I haven’t been very successful worshiping on YouTube. The church Margo and I attend, like many others, began online services one year ago because of the Covid-19 pandemic. Yes, it’s been a year.
Blame it on my free-range mind. A mind with no fences and few boundaries. In other words, a wandering mind.
It’s important for me, even necessary at times, to put myself into a situation that supports the task at hand—such as being in a sanctuary for religious worship. There I can’t check sports scores, see who’s on Face the Nation, answer the phone, or go to the fridge for a snack.
Even in the church house, there are often challenges. I’ve been known to feign scratching my wrist when I was actually checking the time. (Of course, the preacher would say the problem lies with me rather than the sermon.)
I would not be a good online school student either. We have three grandkids in public schools. Two of them have done well with virtual classes. The other one, even though whip smart, has struggled. Another free-range mind.
The library is a place where I can put a leash on my upstairs wandering. For me, the library is so much more than a place to check out books. I go there to read, write, meditate, as well as do a lot of browsing.
I read Horace Kephart’s 1922 book “Our Southern Highlands” in its entirety in the North Carolina room at our local Waynesville library. Kephart is one of the fathers of the Great Smoky Mountains National Park. The late Paul Fink of Jonesborough was also an early advocate for the creation of the Smokies park and a close Kephart friend.
After the library had been closed for months during the pandemic, I was thrilled when the announcement was made that it was reopening, albeit with limited hours. Patrons were requested to wear masks and limit their visits to 30 minutes. So I headed there, thinking I could plop myself down in one of their comfortable chairs and read a magazine for a half-hour. But, lo and behold, all the chairs had been removed. No place to plop down! I know full well why those chairs were taken away. So folks like me couldn’t camp for hours.
Over the past year, I’ve become well acquainted with the Libby app and the North Carolina public library’s digital collection. With Libby and your library card you can borrow and download ebooks, magazines, and audiobooks. Libby is also available in Johnson City and Washington County. In the Volunteer State there’s also the Tennessee Electronic Library (TEL) providing access not only to ebooks and audiobooks but a host of other resources. Information about Libby and TEL is available from your local library.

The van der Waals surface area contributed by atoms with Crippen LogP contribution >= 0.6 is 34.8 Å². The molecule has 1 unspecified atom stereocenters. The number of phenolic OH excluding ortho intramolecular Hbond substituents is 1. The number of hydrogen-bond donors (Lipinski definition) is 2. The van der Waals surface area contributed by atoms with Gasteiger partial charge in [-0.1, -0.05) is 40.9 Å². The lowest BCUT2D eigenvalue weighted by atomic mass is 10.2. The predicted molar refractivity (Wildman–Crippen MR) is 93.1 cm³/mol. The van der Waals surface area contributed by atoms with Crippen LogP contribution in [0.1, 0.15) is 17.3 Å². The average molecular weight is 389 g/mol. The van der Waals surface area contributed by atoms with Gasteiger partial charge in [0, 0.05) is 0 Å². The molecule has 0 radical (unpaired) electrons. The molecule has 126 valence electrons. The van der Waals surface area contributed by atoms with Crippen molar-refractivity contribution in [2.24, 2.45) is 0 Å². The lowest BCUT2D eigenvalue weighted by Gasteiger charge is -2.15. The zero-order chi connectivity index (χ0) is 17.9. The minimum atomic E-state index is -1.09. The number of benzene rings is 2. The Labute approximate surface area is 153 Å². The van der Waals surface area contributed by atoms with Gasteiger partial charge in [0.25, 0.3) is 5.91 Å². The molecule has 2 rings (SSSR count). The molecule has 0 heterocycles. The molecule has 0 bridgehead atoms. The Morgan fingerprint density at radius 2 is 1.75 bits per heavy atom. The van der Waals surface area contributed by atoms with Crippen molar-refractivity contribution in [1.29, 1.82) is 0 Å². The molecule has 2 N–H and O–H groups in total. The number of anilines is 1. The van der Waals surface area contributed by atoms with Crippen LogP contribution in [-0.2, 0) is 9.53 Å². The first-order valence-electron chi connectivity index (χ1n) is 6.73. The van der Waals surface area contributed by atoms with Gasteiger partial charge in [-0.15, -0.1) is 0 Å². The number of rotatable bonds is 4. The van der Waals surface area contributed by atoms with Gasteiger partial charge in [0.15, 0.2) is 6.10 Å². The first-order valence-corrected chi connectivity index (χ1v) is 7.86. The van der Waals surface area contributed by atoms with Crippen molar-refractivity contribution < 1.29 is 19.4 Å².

My wandering mind can also be temporarily tamed in a movie theater. A good film on a large screen can command my complete attention. Unfortunately, many theaters are struggling for a number of reasons, including the growth of streaming services, big-screen televisions, and the expense of taking in a theater movie.
According to author John Grisham, most movie-making money is going into TV now, which means fewer good movies in theaters. Several of Grisham’s early books, beginning with “The Firm” were big-screen movie releases, but none in recent years.
Many movie theaters have reopened with limited seating, but I’m not quite comfortable returning to the theater yet. I would hate to see the demise of the traditional movie theater. For me, the experience of watching a movie at home is not as enjoyable as in a theater. Besides, I can’t get my popcorn to taste as good.
My wandering mind and pandemic-related inconveniences pale in comparison to the over 500,000 people who’ve lost their lives to Covid-19, including my brother. One year ago in March, the World Health Organization declared Covid-19 a pandemic. At the twelve-month mark, we’re finally getting some encouraging signs that we’re through the worst of it. Let’s pray this is so.
After 57 years in the radio industry, Dave Hogan is enjoying his retirement in North Carolina. He’d love for you to say ‘howdy’ to him via email at firstname.lastname@example.org.